Existential Weeds and Exo-Planets

November 13, 2017

I’m a freak about my lawn. The whole exterior aesthetic of the house actually. Lush green grass. Bold edges trimmed along the driveway and landscaping. It’s therapy for me. Cheaper than a shrink.

One of my pet peeves is when grass or weeds grow out of the cracks between the driveway. They shouldn’t be there. I’ve done everything I can to prevent them. I’ve taken extreme measures. I’ve created the least hospitable environment that I can.  I’ve calked in sealer, used weed killer, and pulled up every sprout by its stubborn root. I’ve done everything short of using napalm. Stupid little boogers.

They just keep coming.

Which makes me think about how precious life is.

Wait. What?

Stick with me here…

How incredible is it that, even though I do everything in my power to prevent these weeds — these unwelcome, uninvited, stubborn little green pests — from coming, they come all the same? Life breaks through. As Dr. Ian Malcolm (the fictional mathematician from Jurassic Park) once said:

“Life finds a way.”

But does it? Always? Actually, if we consider the universe, it almost NEVER does. Ever.

The known Universe is 28 billion light years in scope and contains 10,000 BILLION galaxies, each with at least 100 Billion stars.

Just think about that. You can’t, actually.

Instead, just think about how you really can’t think (conceive, imagine, understand) about that, even if you try very, very hard.

The Universe (or Multi-Verse) is big. Stupid big.

And throughout its expansive vastness, we know of only one planet with the necessary conditions to make “life” as we know it possible. Conditions like the distance from the sun, the amount of oxygen in our atmosphere, the amount of salt in the ocean water, the degree of our axis tilt, the presence of the moon, and many other necessary variables — this lucky plot of intergalactic real estate that we ended up with is just freaking perfect for life.

So perfect, in fact, that I can’t even TRY to keep these weeds in my driveway from coming up. Life is just TOO possible on this planet.

Unlike literally EVERYWHERE else in the known galaxy.

It’s comical to me that NASA gets really excited when it finds even a small possibility of another planet (or exo-planet) containing even a few of the necessary hundreds of variables required to spark and support life.

And yet here I am, fortunately nestled on this Pale Blue Dot, trying with all I have to keep my weeds from growing out of the caulked, treated cracks in my driveway. My efforts being in vain.

So what, Adam?

Life is rare. The Universe and the weeds have taught us that. Got it.

But not only do we have life…

We are aware of it.

Think of the vastness of space…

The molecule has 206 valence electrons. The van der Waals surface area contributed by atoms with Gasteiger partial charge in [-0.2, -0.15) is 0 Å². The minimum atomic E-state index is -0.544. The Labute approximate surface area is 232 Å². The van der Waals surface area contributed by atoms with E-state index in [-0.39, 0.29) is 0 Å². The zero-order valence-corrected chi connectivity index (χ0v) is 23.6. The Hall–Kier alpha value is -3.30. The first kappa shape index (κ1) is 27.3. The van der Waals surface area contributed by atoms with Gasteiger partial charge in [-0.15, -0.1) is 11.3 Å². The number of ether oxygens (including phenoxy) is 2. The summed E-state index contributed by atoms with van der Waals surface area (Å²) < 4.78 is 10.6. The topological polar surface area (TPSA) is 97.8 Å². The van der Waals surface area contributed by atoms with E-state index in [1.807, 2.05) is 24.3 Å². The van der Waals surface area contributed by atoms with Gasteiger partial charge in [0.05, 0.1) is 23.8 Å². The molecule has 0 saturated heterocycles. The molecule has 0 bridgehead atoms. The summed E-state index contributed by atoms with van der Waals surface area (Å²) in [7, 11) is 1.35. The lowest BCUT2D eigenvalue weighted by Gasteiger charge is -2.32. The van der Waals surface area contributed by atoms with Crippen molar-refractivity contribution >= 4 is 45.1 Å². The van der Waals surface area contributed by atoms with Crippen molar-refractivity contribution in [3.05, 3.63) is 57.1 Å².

The age and scope of the universe…

Think of the countless number of species on this life-bathed planet…

Now think of the fact that humanity is conscious. Aware. Thoughtful. Contemplative.

And we’re not simply aware. We’re aware of our awareness. We are conscious of our consciousness.

We, out of the whole terrible, tremendous, terrestrial plane, are endowed…

Endowed not only with the infinitely rare miracle of life itself, but to be aware of it.

This is our glory, and I believe, our shame. I think that we are ashamed of it. Anxious about it. We know, deep down that this is a really big deal. Existing is a big deal. We know it. And this knowledge leads to anxiety.

“What the hell do I do with this massive responsibility?”

Theologian Paul Tillich spoke of this phenomenon as the fundamental anxiety of living. As soon as we know we exist (which is an absurdity), we also become aware of the possibility of non- existing. Awareness of life creates the anxiety of death.

Dang it.

I think Jesus was talking about this when he told the parable of the talents. It’s in Mark’s Gospel. Jesus tells the story of a Master who goes away and leaves these “talents” (which was an amount of money) to his servants. Oddly enough, a “talent” was almost a full lifetime of work.

A full life-time. Given to servants to do something with. You follow me?

At the end of the parable the master comes back and is very proud of all the different choices the servants made with his money. Except one. One servant (eternally dubbed the wicked servant) did nothing with the talent. This guy just buried it in the back yard. The master was pissed. Even a bank would have given him interest on it. If the servant didn’t feel like using it, he could have at least came out with some interest at the end. But he did nothing. He wasted a life. A life he was aware of.

I’m pretty sure that this parable isn’t about the “gifts” we’re supposed to use for God or anything like that. At least not in the sense it usually gets taught.

I think its about this fact:

Space is infinitely vast and hauntingly void. But here… My freaking weeds wont, stop, growing.

From the deepest reaches of space, this is the only place where life is not only possible, but we are drenched in it. Embarrassed by its lavishness, its copious complexities. Life is teeming all around us.

And there you are. Reading this. You’re here. You’re breathing in and out and you’re aware of that. It’s infinitely miraculous.

It’s a gift. We’ll all be given it in different amounts. It’s grace. It doesn’t make sense and it can be a little embarrassing to think about for too long. But be embarrassed. That’s the initial groan of gratitude echoing up from your soul. Take it. Do something with it.

Just don’t bury it in the backyard.

The Deconstructionists © 2017